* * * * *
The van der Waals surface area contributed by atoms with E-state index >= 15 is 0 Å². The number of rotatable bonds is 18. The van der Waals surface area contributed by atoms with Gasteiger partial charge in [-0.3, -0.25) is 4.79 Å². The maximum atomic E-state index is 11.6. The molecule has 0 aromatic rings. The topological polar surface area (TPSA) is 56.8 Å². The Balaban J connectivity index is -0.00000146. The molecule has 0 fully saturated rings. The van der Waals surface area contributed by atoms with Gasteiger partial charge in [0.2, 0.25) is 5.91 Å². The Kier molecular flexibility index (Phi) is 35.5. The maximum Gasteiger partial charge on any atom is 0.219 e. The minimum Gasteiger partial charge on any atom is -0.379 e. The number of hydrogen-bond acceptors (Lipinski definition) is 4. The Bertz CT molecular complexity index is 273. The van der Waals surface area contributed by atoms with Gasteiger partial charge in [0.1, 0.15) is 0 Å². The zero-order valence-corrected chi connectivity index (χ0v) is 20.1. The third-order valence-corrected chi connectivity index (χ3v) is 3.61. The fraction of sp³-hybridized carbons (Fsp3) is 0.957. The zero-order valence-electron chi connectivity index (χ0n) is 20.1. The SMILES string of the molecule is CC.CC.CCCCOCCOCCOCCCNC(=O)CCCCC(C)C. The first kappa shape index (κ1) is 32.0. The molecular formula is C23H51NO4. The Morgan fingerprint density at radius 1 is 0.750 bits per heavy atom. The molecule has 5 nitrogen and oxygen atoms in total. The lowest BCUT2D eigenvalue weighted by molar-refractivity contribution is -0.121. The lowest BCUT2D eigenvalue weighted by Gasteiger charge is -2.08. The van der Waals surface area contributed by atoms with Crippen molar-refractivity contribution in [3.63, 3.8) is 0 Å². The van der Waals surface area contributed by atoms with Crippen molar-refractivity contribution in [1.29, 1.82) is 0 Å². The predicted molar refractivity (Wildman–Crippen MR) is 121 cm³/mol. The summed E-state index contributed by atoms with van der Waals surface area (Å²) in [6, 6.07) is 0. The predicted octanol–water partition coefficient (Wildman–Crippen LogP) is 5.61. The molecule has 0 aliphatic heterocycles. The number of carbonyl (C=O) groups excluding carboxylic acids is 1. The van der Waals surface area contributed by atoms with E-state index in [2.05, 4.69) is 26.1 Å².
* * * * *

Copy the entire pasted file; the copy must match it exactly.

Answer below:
The van der Waals surface area contributed by atoms with E-state index >= 15 is 0 Å². The number of rotatable bonds is 18. The van der Waals surface area contributed by atoms with Gasteiger partial charge in [-0.3, -0.25) is 4.79 Å². The maximum atomic E-state index is 11.6. The molecule has 0 aromatic rings. The topological polar surface area (TPSA) is 56.8 Å². The Balaban J connectivity index is -0.00000146. The molecule has 0 fully saturated rings. The van der Waals surface area contributed by atoms with Gasteiger partial charge in [0.2, 0.25) is 5.91 Å². The Kier molecular flexibility index (Phi) is 35.5. The maximum Gasteiger partial charge on any atom is 0.219 e. The minimum Gasteiger partial charge on any atom is -0.379 e. The number of hydrogen-bond acceptors (Lipinski definition) is 4. The Bertz CT molecular complexity index is 273. The van der Waals surface area contributed by atoms with Gasteiger partial charge in [0.1, 0.15) is 0 Å². The zero-order valence-corrected chi connectivity index (χ0v) is 20.1. The third-order valence-corrected chi connectivity index (χ3v) is 3.61. The fraction of sp³-hybridized carbons (Fsp3) is 0.957. The zero-order valence-electron chi connectivity index (χ0n) is 20.1. The SMILES string of the molecule is CC.CC.CCCCOCCOCCOCCCNC(=O)CCCCC(C)C. The first kappa shape index (κ1) is 32.0. The molecular formula is C23H51NO4. The Morgan fingerprint density at radius 1 is 0.750 bits per heavy atom. The molecule has 5 nitrogen and oxygen atoms in total. The lowest BCUT2D eigenvalue weighted by molar-refractivity contribution is -0.121. The lowest BCUT2D eigenvalue weighted by Gasteiger charge is -2.08. The van der Waals surface area contributed by atoms with Crippen molar-refractivity contribution in [3.63, 3.8) is 0 Å². The van der Waals surface area contributed by atoms with Crippen molar-refractivity contribution in [1.29, 1.82) is 0 Å². The predicted molar refractivity (Wildman–Crippen MR) is 121 cm³/mol. The summed E-state index contributed by atoms with van der Waals surface area (Å²) in [6, 6.07) is 0. The predicted octanol–water partition coefficient (Wildman–Crippen LogP) is 5.61. The molecule has 0 aliphatic heterocycles. The number of carbonyl (C=O) groups excluding carboxylic acids is 1. The van der Waals surface area contributed by atoms with E-state index in [2.05, 4.69) is 26.1 Å².